Biochemical screening for early MEN2 in at-risk individuals is performed by testing basal and stimulated serum calcitonin (CT) concentration. [7],[8] Recently, presymptomatic identification of RET mutation carriers has had a great impact on the diagnosis and the management of MEN2 disease at an early stage. [8],[9]

The aim of this study was to identify RET hotspot germline mutations and polymorphisms in MTC patients and their relatives.


 > Materials and Methods Top


Patients and their family members

The classification of patients was done based on clinical results according to the International RET Mutation Consortium definitions. [3],[4] The population study was composed of 30 subjects, 9 index patients (2 MEN2A, 1 "unclassified", and 6 suspected sMTC), and 21 relatives. Median age at diagnosis was 20 years (MEN2) and 38 years (sMTC). All nine probands were clinically affected by MTC and were subjected to thyroidectomy. The anatomopathological analysis confirmed the MTC diagnosis. One patient died of the disease.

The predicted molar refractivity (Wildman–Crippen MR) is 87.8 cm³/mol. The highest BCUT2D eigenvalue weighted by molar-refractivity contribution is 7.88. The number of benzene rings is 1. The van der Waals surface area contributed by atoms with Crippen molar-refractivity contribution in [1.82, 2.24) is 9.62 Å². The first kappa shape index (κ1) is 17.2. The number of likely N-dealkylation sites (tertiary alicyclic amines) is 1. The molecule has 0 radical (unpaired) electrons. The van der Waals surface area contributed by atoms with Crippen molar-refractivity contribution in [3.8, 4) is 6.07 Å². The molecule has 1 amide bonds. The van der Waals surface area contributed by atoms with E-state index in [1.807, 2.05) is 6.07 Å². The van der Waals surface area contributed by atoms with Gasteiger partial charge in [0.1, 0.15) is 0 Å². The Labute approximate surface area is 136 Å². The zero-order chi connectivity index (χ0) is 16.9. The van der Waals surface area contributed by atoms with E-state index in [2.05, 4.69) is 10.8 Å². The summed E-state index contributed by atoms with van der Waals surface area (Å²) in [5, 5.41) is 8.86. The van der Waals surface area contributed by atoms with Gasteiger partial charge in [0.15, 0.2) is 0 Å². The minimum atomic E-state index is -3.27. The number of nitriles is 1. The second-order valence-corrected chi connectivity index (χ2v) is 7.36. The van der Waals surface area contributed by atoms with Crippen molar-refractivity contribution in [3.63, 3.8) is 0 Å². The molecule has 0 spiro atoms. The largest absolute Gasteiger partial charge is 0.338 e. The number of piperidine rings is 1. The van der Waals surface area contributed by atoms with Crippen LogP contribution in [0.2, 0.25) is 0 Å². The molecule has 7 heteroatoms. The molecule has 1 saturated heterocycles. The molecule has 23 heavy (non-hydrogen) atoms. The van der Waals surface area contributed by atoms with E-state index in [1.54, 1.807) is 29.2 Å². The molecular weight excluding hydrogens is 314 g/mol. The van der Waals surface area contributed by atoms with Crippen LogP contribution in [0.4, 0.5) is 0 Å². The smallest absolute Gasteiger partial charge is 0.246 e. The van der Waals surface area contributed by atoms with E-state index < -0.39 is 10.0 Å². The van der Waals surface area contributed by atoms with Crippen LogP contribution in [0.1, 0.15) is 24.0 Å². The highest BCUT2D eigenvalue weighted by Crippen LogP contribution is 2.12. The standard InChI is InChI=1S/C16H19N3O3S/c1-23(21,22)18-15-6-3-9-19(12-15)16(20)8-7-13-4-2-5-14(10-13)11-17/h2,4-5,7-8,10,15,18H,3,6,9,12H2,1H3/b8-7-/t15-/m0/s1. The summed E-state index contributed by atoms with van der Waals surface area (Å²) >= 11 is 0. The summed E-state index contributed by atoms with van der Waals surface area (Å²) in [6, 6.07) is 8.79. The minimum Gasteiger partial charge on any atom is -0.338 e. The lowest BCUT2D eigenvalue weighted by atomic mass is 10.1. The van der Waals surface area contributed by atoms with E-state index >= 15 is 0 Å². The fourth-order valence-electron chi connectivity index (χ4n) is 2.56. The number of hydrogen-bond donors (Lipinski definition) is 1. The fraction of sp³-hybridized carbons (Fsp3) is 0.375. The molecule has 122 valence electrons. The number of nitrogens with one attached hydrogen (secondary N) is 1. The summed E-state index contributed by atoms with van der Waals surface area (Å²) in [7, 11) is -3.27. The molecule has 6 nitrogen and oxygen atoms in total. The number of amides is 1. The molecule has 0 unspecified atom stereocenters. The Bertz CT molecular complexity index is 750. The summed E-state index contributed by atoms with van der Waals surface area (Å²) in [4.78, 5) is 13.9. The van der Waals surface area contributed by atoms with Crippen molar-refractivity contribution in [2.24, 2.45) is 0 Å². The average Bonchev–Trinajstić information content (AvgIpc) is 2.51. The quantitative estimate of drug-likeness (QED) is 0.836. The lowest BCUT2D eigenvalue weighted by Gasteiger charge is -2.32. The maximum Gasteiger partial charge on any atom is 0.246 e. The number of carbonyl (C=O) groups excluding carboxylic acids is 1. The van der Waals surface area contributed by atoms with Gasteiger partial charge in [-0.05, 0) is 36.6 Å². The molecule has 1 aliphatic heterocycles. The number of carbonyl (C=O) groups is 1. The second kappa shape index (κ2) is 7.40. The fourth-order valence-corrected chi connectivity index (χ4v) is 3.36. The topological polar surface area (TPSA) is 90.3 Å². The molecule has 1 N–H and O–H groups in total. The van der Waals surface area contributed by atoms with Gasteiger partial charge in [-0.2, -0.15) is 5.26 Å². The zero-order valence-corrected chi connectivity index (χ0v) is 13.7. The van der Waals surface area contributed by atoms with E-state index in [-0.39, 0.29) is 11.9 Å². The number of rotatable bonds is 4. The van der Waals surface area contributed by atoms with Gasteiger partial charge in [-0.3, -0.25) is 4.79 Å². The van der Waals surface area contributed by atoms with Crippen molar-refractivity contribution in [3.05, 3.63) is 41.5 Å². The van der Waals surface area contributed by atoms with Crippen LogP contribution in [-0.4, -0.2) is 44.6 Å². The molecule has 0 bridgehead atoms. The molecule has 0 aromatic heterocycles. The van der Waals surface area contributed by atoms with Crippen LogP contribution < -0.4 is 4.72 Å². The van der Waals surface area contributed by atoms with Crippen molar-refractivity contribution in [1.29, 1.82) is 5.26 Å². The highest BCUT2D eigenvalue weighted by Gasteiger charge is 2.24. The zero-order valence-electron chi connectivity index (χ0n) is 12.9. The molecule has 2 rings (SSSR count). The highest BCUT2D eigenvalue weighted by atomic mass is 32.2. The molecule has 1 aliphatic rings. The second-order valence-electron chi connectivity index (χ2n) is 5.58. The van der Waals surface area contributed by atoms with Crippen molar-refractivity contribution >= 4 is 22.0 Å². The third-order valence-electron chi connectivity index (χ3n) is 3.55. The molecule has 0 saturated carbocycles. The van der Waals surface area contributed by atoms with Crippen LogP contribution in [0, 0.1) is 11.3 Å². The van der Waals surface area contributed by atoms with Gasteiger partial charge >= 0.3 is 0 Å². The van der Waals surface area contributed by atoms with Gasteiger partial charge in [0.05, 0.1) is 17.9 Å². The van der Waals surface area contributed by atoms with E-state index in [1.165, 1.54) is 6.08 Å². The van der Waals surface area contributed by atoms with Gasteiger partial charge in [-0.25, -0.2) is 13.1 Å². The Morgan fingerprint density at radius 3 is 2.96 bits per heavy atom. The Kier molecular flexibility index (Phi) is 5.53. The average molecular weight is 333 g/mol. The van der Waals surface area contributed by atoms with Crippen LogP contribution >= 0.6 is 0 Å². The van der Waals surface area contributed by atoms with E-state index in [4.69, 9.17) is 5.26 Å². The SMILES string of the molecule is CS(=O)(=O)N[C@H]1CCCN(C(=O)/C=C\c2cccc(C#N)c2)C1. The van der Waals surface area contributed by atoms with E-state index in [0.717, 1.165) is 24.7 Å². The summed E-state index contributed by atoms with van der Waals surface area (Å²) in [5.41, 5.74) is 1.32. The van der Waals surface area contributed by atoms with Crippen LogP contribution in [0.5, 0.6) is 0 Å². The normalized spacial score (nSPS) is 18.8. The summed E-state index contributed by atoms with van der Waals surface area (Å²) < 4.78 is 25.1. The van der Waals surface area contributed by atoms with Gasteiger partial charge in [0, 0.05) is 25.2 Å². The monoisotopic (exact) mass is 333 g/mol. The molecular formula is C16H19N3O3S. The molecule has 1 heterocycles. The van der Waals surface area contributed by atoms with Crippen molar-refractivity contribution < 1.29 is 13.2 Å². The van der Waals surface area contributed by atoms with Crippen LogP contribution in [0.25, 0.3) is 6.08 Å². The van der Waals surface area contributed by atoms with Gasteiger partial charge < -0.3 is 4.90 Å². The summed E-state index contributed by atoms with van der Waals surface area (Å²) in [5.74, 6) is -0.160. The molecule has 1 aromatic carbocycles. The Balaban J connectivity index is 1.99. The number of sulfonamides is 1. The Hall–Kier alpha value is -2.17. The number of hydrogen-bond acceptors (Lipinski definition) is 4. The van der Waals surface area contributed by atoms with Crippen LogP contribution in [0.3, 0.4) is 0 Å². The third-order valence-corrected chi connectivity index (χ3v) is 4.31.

Endocrinological testing

Basal plasma CT concentrations were measured with a commercially available two-site immunometric assay (Elsa-hCT, Cis-BioInternational, Gif sur Yvette, France). A basal CT value up to 10 pg/ml was considered normal according to the data of the French Calcitonin Tumors Study Group. All probands were screened for the presence of PCC by HPLC catecholamine urinary level measurement methods (Chromosystems, Mόnchen, Germany). HPT screening was performed by measuring serum calcium (Vetros 250, Johnson and Johnson, USA) and parathyroid hormone levels (Elsa-PTH, Cis-BioInternational, Gif sur Yvette, France).

RET mutation analysis